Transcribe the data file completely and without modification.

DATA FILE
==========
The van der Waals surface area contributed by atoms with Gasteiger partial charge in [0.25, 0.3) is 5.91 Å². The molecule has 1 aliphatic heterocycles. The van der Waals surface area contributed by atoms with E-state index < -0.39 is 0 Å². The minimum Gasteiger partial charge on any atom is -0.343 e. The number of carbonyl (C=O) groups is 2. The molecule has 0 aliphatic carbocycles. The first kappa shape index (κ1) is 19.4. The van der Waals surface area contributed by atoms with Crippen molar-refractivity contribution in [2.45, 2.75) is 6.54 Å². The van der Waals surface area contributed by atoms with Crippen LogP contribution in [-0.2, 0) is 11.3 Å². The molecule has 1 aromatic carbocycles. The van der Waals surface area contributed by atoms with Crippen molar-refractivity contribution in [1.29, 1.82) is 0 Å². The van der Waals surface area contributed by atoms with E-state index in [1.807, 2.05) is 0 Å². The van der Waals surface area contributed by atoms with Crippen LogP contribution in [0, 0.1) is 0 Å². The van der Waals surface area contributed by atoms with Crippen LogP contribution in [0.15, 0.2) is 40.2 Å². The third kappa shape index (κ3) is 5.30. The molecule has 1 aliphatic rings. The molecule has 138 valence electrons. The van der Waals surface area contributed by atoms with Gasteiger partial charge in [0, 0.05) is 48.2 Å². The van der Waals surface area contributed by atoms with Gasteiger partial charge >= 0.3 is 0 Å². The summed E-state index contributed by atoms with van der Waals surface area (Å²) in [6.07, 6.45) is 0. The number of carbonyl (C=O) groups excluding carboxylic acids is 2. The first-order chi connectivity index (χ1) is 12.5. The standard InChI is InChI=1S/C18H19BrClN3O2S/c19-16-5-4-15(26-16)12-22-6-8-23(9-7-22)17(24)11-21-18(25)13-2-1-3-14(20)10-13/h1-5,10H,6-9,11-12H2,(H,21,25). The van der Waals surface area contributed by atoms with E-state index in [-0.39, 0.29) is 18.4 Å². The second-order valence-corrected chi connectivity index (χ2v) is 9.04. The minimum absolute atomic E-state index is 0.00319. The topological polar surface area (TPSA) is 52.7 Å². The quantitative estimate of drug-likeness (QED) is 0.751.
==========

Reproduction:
The van der Waals surface area contributed by atoms with Gasteiger partial charge in [0.25, 0.3) is 5.91 Å². The molecule has 1 aliphatic heterocycles. The van der Waals surface area contributed by atoms with E-state index < -0.39 is 0 Å². The minimum Gasteiger partial charge on any atom is -0.343 e. The number of carbonyl (C=O) groups is 2. The molecule has 0 aliphatic carbocycles. The first kappa shape index (κ1) is 19.4. The van der Waals surface area contributed by atoms with Crippen molar-refractivity contribution in [2.45, 2.75) is 6.54 Å². The van der Waals surface area contributed by atoms with Crippen LogP contribution in [-0.2, 0) is 11.3 Å². The molecule has 1 aromatic carbocycles. The van der Waals surface area contributed by atoms with Crippen molar-refractivity contribution in [1.29, 1.82) is 0 Å². The van der Waals surface area contributed by atoms with E-state index in [1.807, 2.05) is 0 Å². The van der Waals surface area contributed by atoms with Crippen LogP contribution in [0, 0.1) is 0 Å². The van der Waals surface area contributed by atoms with Crippen LogP contribution in [0.15, 0.2) is 40.2 Å². The third kappa shape index (κ3) is 5.30. The molecule has 1 aliphatic rings. The molecule has 138 valence electrons. The van der Waals surface area contributed by atoms with Gasteiger partial charge in [0, 0.05) is 48.2 Å². The van der Waals surface area contributed by atoms with Gasteiger partial charge >= 0.3 is 0 Å². The summed E-state index contributed by atoms with van der Waals surface area (Å²) in [6.07, 6.45) is 0. The number of carbonyl (C=O) groups excluding carboxylic acids is 2. The first-order chi connectivity index (χ1) is 12.5. The standard InChI is InChI=1S/C18H19BrClN3O2S/c19-16-5-4-15(26-16)12-22-6-8-23(9-7-22)17(24)11-21-18(25)13-2-1-3-14(20)10-13/h1-5,10H,6-9,11-12H2,(H,21,25). The van der Waals surface area contributed by atoms with E-state index in [-0.39, 0.29) is 18.4 Å². The second-order valence-corrected chi connectivity index (χ2v) is 9.04. The minimum absolute atomic E-state index is 0.00319. The topological polar surface area (TPSA) is 52.7 Å². The quantitative estimate of drug-likeness (QED) is 0.751.